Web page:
The oil bonanza in the Arctic has created need for better communications between Norway’s oil capital Stavanger and the up and coming oil towns Tromsø and Harstad.
Earlier, travelers between southwestern Norway and northern Norway used to have to change planes in Oslo.
The British airliner MBI Regional will start up new routes between Tromsø and Stavanger and Harstad/Narvik and Stavanger this week. The Norwegian regional airliner Widerøe started its route between Stavanger and Tromsø in November, and soon SAS will follow with their own regular Tromsø-Stavanger flights.
The new direct flights are most wanted by officials and business communities both in the south and in the north. A recent survey among 800 Norwegian companies showed that they have a total annual travel budget of NOK2.8 billion (app €334.7 million). The new, direct flights could cut this budget with at least NOK 400 million (€47.8 million), according to the survey, Teknisk Ukeblad writes.
New international flights from Tromsø The capital of northern Norway will also get new direct flights to destinations in other countries. SAS is starting up a new route between Tromsø and Stockholm and Finnair will have three weekly flights between Tromsø and Helsinki.
Russia’s only aircraft carrier, the Northern Fleet’s “Admiral Kuznetsov”, has finished repairs and is ready to leave the port of Murmansk. According to a Russian news agency, the vessel will sail to Syria.
A century and a half ago, Norway was home to roughly three thousand brown bears, the majority of bears in all of Scandinavia. By 1930, the bears were virtually extinct. Decades of aggressive management tactics and bounties had wiped out one of the area’s most iconic species.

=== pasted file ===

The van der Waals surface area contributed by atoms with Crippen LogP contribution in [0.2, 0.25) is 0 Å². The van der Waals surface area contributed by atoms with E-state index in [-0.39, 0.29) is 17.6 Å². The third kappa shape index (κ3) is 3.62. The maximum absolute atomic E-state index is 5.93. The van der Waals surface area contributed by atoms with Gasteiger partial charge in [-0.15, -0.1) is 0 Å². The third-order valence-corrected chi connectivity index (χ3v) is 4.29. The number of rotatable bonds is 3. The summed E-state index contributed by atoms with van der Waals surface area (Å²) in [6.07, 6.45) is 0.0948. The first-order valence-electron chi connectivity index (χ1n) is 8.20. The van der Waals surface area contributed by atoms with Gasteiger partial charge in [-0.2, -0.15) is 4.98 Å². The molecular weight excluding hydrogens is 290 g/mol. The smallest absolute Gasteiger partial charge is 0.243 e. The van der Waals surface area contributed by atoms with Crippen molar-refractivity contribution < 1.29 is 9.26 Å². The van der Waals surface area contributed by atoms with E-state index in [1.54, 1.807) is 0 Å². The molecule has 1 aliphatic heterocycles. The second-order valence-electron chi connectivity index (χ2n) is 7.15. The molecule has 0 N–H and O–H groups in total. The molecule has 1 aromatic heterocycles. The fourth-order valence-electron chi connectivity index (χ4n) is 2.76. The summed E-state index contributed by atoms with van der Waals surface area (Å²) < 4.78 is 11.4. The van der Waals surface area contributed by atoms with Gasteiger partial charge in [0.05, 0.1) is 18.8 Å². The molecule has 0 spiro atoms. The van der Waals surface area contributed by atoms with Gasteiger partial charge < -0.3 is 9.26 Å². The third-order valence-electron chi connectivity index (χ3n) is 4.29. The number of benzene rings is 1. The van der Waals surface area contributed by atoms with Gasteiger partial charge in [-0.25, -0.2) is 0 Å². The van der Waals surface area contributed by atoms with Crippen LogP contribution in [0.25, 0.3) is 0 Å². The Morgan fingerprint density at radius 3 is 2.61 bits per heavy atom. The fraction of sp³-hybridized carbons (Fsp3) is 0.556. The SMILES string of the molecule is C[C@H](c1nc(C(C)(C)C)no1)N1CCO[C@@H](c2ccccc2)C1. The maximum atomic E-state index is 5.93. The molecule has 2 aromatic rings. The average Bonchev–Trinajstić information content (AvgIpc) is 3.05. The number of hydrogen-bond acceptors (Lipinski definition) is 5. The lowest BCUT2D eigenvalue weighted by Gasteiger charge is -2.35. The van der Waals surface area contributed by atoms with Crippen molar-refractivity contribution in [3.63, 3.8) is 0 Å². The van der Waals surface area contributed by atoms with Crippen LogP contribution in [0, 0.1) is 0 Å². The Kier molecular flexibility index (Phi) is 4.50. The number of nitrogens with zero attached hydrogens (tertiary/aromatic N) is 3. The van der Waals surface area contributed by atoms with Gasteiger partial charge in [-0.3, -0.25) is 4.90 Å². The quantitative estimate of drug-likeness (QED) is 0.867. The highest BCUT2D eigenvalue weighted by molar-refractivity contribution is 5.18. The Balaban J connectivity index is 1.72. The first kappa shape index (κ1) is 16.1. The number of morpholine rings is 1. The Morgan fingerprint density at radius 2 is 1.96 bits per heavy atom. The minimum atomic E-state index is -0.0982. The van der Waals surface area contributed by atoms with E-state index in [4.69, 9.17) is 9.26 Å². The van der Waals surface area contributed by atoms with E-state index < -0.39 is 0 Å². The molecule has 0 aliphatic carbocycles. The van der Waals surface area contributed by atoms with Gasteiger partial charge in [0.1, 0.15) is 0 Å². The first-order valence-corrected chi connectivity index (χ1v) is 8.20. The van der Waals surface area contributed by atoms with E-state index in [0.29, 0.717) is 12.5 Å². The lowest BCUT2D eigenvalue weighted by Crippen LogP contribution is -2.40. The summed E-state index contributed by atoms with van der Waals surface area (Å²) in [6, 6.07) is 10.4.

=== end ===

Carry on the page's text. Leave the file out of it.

Microplastics, the tiny plastic particles that are accumulating in marine waters and big lakes around the world, are now showing up in the Arctic waters south and southwest of Svalbard, Norway, a new study says.
REYKJAVIK: The climatic changes taking place in the Arctic are a call to action for the world. We must answer with more international cooperation and more research, says Tore Hattrem, State Secretary of Norway’s Foreign Ministry.
“Partnership should and shall shape the development of the Arctic, therefore cooperation is the starting point for our Arctic policy,” Vladimir Barbin, Senior Arctic Official and representative to the Arctic Council, said at the Arctic Circle 2015 assembly.
August 9th, the Barents Region celebrated the UN International Day of the World’s Indigenous Peoples. The day was commemorated in several parts of the region, including Karasjok in Northern Norway and Teriberka in Northwestern Russia.
Norway’s Foreign Minister Børge Brende has asked Russia for an explanation to the high number of asylum seekers coming to Norway via Russia. Syrian refugees that have lived in Russia for a long time, will be stopped on the border and sent back.